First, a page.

By Ron Leir
It was supposed to happen April 1 but now the sponsors are predicting that the long anticipated Harrison Health Center will open no later than year’s end.
Under a plan initially pitched by the late Mayor Raymond McDonough, the North Hudson Community Action Corp. (NHCAC) will be operating a “Federally Qualified Health Center,” providing primary and preventive care to low income patients from leased space at the Town Hall Annex on Harrison Ave.
To that end, Harrison advertised for bids to reconfigure the 3,580 square feet of space at the annex – that will be leased to the NHCAC for $24,000 a year – to accommodate what will be four examination rooms, offices for a physician and nurse and/ or nurse practitioner, a waiting room, utility rooms and bathrooms.
But the bids came in well above the funds budgeted – in excess of $500,000 – partly triggered by including displacement of a former basement bank vault as part of the job specifications, an expensive proposition.
After conferring with RSC Architects, which is designing the project, Harrison assigned municipal public works personnel to dismantle the vault to make way for office space and thereby drive down a big portion of the cost.
Then, last November, the town solicited a new round of bids, drawing prices from six contractors: Edge Property Maintenance, $379,640; LaRocca Inc., $331,000; Pal- Pro Builders, $344,000; SHD Construction, $319,000; V&K Construction Co., $417,000; and Salazar & Associates, $338,417.
After conferring with Harrison officials last week, NHCAC President Joan Quigley told The Observer that, “SHD Construction [of Monroe Township] has agreed to maintain the bid they offered months ago, so now only a Harrison [Town] Council resolution is necessary to complete the preconstruction process. That is expected to happen next Tuesday [April 14] evening.
“The SHD bid was for $319,000. The freeholders made $151,000 available in CDBG funds and the Town of Harrison had put aside $150,000. NHCAC will make up the difference and pay for essential equipment to get us started.”
So, Quigley said, NHCAC will have to come up with the $18,000 to make up the gap, plus an estimated $40,000 that it will need for equipment such as patient beds, examination tables and x-ray machines.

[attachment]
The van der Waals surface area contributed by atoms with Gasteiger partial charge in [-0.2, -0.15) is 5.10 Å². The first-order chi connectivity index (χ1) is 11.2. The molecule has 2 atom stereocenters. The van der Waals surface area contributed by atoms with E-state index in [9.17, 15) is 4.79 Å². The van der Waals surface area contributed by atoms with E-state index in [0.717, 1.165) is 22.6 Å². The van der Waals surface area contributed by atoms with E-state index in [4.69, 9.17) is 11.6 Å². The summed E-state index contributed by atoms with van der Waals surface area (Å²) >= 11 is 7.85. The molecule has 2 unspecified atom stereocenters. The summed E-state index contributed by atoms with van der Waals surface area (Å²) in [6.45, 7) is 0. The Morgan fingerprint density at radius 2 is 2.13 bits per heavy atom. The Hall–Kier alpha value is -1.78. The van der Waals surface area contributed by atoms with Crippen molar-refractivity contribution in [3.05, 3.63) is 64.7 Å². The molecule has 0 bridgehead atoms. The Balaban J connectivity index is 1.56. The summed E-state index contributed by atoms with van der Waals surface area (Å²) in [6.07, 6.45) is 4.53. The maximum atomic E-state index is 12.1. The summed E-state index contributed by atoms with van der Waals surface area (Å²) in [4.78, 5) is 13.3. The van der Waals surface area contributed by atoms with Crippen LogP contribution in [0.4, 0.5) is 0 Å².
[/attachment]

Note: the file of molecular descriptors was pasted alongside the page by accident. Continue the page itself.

“After the site opens, it usually takes several months to obtain clearance from Medicare, then Medicaid, to begin accepting reimbursement,” Quigley continued. “So it will be some time before NHCAC is able to cover its costs, but we are so eager to serve patients from Harrison and West Hudson, that we will make that sacrifice. We are only sorry that the process took so much longer than originally planned, but since the contractor expects to complete the job within six months, we hope to open no later than December.”
Quigley said it typically takes 90 days for Medicare to sign off on approving reimbursement to a newly opened FQHC “and then, once that happens, Medicaid follows.”
Based on trends experienced at NHCAC’s other primary care facilities, most of the patients anticipated in Harrison “will have Medicaid insurance or none at all,” Quigley said. “Obamacare has increased our Medicaid population [at other sites] by 20% and has reduced our charity care by the same amount.”
Until Medicare/Medicaid reimbursement starts to come in at Harrison, the NHCAC figures that, “we will lose close to $100,000 in the first four to six months of operation in Harrison,” Quigley said. Nonetheless, the agency is resolved to go forward.
Quigley said the NHCAC will absorb the cost of all personnel assigned to the Harrison facility, although how many there will be has yet to be determined. That, she said, will depend on “the number of hours” it will be open and the volume of patients.
As of now, the Harrison Health Center will be open weekdays and will be staffed by at least “one full-time physician and two or three support people,” she said.
The Harrison facility will offer primary care to adults and children but no surgical procedures, cardiology care, mental health or emergency services will be available, Quigley said. Appointments will be encouraged but walk-ins will be accepted.
“As a Patient Centered Medical Home, the Harrison Health Center will be under federal supervision and we will be accredited by the Joint Commission [essential for Medicaid reimbursement],” she said.
The U.S. Department of Health & Human Services says that a PCMH “is accountable for meeting the large majority of each patient’s health care needs, including prevention and wellness, acute and chronic care,” and may involve counseling by “pharmacists, nutritionists, social workers, educators” and the like.
It is hoped that providing access to the Harrison facility will cut down on patient visits to already overburdened area hospitals and offer patients shorter waiting times and enhanced care.